Punitive measures taken against Qatar, enforced by a Riyadh-led coalition of countries as part of a regional row, breach human rights and should be lifted, an independent U.N. expert said Thursday.
Saudi Arabia led its allies – the United Arab Emirates(UAE), Bahrain and Egypt – to cut ties with Qatar in 2017, accusing it of backing radical extremist movements and Iran, charges Doha denies.
They subsequently forced out Qataris residing in their countries, closed their airspace to Qatari aircraft and sealed their borders and ports, separating some mixed-nationality families.
Alena Douhan, United Nations special rapporteur on the negative impact of sanctions on human rights, said the measures imposed on Qatar impaired the right to free movement, non-discrimination and freedom of expression and called for their withdrawal.
"The Special Rapporteur considers illegal any unilateral measures ... if they have significantly detrimental and disproportional impacts on the enjoyment of fundamental human rights and freedoms," she said at a media briefing in Doha.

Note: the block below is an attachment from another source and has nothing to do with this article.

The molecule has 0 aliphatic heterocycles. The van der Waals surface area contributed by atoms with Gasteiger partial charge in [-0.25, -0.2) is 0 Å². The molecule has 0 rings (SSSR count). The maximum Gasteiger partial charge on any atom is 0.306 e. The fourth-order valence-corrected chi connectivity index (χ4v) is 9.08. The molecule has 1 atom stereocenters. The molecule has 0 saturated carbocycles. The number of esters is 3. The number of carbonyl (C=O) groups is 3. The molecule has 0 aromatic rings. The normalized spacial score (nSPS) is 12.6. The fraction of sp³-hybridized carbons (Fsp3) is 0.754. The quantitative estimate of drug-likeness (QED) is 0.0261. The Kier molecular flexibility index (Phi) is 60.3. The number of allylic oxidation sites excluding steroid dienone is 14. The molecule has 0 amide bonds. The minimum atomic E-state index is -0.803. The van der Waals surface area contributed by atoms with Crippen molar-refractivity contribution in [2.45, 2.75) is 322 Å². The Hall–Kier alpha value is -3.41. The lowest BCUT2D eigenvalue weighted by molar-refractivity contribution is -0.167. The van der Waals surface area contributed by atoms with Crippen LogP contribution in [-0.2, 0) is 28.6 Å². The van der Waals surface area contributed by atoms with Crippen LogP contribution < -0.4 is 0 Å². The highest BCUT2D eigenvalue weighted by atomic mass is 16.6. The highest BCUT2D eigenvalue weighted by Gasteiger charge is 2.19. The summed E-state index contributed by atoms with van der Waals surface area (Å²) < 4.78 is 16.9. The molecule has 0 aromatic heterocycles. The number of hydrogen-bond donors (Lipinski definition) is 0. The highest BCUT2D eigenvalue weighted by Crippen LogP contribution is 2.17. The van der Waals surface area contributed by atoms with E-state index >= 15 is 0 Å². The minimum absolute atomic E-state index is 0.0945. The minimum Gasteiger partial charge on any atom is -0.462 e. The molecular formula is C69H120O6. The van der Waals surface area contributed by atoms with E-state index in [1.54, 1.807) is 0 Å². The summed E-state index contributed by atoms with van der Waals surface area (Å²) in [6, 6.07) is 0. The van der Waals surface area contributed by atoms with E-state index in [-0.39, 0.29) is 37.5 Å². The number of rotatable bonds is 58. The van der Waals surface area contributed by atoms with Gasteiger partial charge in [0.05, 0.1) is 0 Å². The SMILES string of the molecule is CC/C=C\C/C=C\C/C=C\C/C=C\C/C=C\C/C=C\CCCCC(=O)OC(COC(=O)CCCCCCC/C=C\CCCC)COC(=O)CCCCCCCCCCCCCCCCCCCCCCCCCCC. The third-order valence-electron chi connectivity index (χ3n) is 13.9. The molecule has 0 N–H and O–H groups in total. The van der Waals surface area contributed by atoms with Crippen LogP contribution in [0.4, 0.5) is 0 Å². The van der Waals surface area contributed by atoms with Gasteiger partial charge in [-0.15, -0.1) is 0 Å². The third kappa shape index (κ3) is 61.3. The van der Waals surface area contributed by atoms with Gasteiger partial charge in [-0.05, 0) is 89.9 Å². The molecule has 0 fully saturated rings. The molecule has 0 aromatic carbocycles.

"The measures isolated Qatar from its neighbors and limited substantially its access to the wider world, given its location," she said.
Douhan urged the boycotting countries "to immediately withdraw all sanctions and measures aimed at establishing restrictions on freedom of expression, movement, access to property (and) trade barriers."
She expressed "serious concern" over the treatment of Qataris expelled by the boycotting countries at the start of the crisis, which interrupted work and study.
"Among those who are reported to be badly affected are couples in mixed marriages and their children," she said.
Citizens of the boycotting countries living in Qatar had also been adversely affected by their nation's measures against Doha, said Douhan, who praised Qatar for not taking retaliatory steps.
At the start of the crisis, the Saudi-led coalition issued 13 sweeping demands, including the closure of the Doha-based Al Jazeera news network and the shuttering of a Turkish military base, in order to end the boycott. They also demanded Doha curb relations with Riyadh's arch-rival, Iran.
Qatar rejected the demands, calling them "unrealistic" and "not actionable," leading to a stalemate.
U.N. experts are independent and do not speak for the world body, but their findings can be used to inform the work of U.N. organizations, including the rights council. The final report will be presented by Douhan on a visit to the U.N. Human Rights Council in September 2021.